Some of those Americans were given a psychic reading in a Greenwich Village parlour by Manhattan seer Sylvia Mitchell. In November 2013 Supreme Court Justice Gregory Caro sentenced Mitchell to between five and 15 years in prison for having duped clients out of, in some instances, large sums of money.

"One former client testified she paid more than US$120,000 after Mitchell said she'd help rout 'negative energy,'" CBS reported. "Another said Mitchell told her she needed to break her attachment to money and persuaded her to hand over US$27,000 to hold. She said Mitchell balked at giving it back but eventually refunded some."

"She wasn't telling the future," Mitchell's former attorney, William Aronwald, said after her conviction. "They came to her for help, and she told them that she would pray for them and perform certain rituals to try to get rid of whatever negativity she sensed around them."

Justice Caro didn't buy that argument. He accepted that some patrons just dropped into the parlour to enjoy an unusual experience and no harm was done by what transpired. But another type of client was "someone who's having some dramatic stress in their life — and then you just con them out of thousands and thousands of dollars."

Last fall was a bad time all around for psychics. In September, Chris Date, a well-known UK clairvoyant who claims he can speak to the dead, was caught faking such a transmission. During his guided ghost tour of an allegedly haunted hotel in South Wales, Date took his customers into the hotel's stables. He asked a purported spirit to answer a question by knocking twice — which it did. One of the customers and a member of the hotel staff were suspicious and waited behind to see if anyone emerged from the attic, where the knocking had come from.

"Twenty minutes went by and then this guy jumped down. Our staff grabbed the guy and threw him out," hotel owner Paul Francis told the Telegraph.

While Date's deception was basically harmless, many scams involving psychics have both financial and emotional consequences, the latter caused by vulnerable customers taking advice on face value, such as Deveraux did.

Some victims connect to a supposed psychic via a telephone or web program or TV network, such as that run by the 24-hour Psychic Today in the UK. In May last year, Psychic Today was fined by the UK communications regulator the equivalent of $20,000 for failing to tell customers that its services were for "entertainment purposes only."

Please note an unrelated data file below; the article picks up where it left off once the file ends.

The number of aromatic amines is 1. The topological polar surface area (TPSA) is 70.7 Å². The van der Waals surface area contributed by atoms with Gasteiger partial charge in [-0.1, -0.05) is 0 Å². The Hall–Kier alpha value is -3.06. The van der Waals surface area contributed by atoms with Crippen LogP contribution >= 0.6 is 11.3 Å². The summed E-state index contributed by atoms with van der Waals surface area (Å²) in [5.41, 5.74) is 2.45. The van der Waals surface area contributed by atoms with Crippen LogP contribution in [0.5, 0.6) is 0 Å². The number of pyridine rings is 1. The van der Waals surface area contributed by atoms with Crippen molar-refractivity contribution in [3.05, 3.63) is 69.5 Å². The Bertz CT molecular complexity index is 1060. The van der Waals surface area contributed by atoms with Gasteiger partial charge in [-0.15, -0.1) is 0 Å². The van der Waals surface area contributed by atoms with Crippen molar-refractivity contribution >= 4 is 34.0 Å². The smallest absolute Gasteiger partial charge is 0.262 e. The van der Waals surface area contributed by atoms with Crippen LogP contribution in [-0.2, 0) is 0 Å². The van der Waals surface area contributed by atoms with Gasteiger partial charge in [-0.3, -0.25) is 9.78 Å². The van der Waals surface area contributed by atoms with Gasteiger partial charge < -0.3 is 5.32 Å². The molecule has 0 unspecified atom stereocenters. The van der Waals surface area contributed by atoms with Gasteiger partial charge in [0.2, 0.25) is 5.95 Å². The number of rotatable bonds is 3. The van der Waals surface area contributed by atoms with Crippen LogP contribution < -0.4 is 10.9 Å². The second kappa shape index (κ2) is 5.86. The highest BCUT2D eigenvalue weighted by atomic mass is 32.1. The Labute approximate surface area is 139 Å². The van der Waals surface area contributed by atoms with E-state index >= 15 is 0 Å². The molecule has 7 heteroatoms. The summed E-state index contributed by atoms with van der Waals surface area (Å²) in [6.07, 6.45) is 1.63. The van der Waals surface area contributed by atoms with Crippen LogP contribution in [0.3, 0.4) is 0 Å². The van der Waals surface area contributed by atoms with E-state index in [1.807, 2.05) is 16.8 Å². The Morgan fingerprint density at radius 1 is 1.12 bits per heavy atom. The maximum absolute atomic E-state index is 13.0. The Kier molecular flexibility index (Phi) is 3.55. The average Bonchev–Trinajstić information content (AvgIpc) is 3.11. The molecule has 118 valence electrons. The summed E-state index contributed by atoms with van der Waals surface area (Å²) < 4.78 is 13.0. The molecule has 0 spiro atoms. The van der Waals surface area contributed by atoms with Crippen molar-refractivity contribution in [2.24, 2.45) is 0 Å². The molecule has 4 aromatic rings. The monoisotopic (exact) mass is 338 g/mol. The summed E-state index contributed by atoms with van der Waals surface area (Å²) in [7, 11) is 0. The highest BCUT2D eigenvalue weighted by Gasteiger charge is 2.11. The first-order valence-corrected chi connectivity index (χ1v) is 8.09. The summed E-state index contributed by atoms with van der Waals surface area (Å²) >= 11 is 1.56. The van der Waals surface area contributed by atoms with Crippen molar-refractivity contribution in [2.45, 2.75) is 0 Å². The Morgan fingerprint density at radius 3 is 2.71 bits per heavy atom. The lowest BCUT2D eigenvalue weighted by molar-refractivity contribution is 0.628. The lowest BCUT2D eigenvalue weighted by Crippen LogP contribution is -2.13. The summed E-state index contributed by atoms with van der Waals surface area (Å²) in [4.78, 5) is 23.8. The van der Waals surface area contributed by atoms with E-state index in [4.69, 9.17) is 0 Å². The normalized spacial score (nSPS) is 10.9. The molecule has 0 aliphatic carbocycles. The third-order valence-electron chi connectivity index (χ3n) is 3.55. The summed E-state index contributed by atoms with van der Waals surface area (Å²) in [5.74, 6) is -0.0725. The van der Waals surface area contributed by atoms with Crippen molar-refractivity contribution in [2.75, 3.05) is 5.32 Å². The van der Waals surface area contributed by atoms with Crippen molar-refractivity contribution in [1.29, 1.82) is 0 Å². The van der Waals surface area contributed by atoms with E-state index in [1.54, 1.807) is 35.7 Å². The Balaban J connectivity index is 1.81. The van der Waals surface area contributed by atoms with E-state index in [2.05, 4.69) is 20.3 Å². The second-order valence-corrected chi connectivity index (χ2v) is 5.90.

That pales when compared to the US$5 million penalty levied by the US Federal Trade Commission in November 2002 on Youree Dell Harris, better known as "Miss Cleo."

Miss Cleo ran a very lucrative psychic telephone hotline from 1997 until the FTC charged her with deceptive advertising, billing and collection practices. "Consumers were harassed with 'repeated, unwanted and unavoidable telemarketing calls,'" the CBC reported. "The Federal Trade Commission says Miss Cleo and her various companies have misrepresented the cost of services in their advertising and during their 'readings.' The commission says the companies bill for services that were never purchased and collect the money in a deceptive way."

As part of the settlement with the FTC, the operators of Miss Cleo's psychic hotline agreed to cancel US$500 million in customer bills and return all uncashed cheques to customers.

Forensic investigators need to be aware that some fraud victims could be visiting psychics and giving them a lot of money but might need some gentle prodding to reveal this information. "It's rare for so-called Gypsy fortune-telling fraud cases such as [the Marks case] to go to trial, law enforcement experts say, and one of the reasons is that alleged victims are embarrassed and ashamed to admit they've been tricked," reported the Sun Sentinel.

"Have you been seeing a psychic?" is not a question that likely pops into an investigator's mind, but in some cases it just might need to be asked.

Marks is awaiting sentencing. Several family members had previously pleaded guilty to a variety of related charges and received sentences ranging from house arrest to several years in prison. Her fate is unknown, and it's doubtful there's anyone she could have a reading with who could tell her what it will be.

About the Author

David Malamed


David Malamed, CPA, CA•IFA, CPA (Ill.), CCF, CFE, CFI, is a partner in forensic accounting at Grant Thornton LLP in Toronto.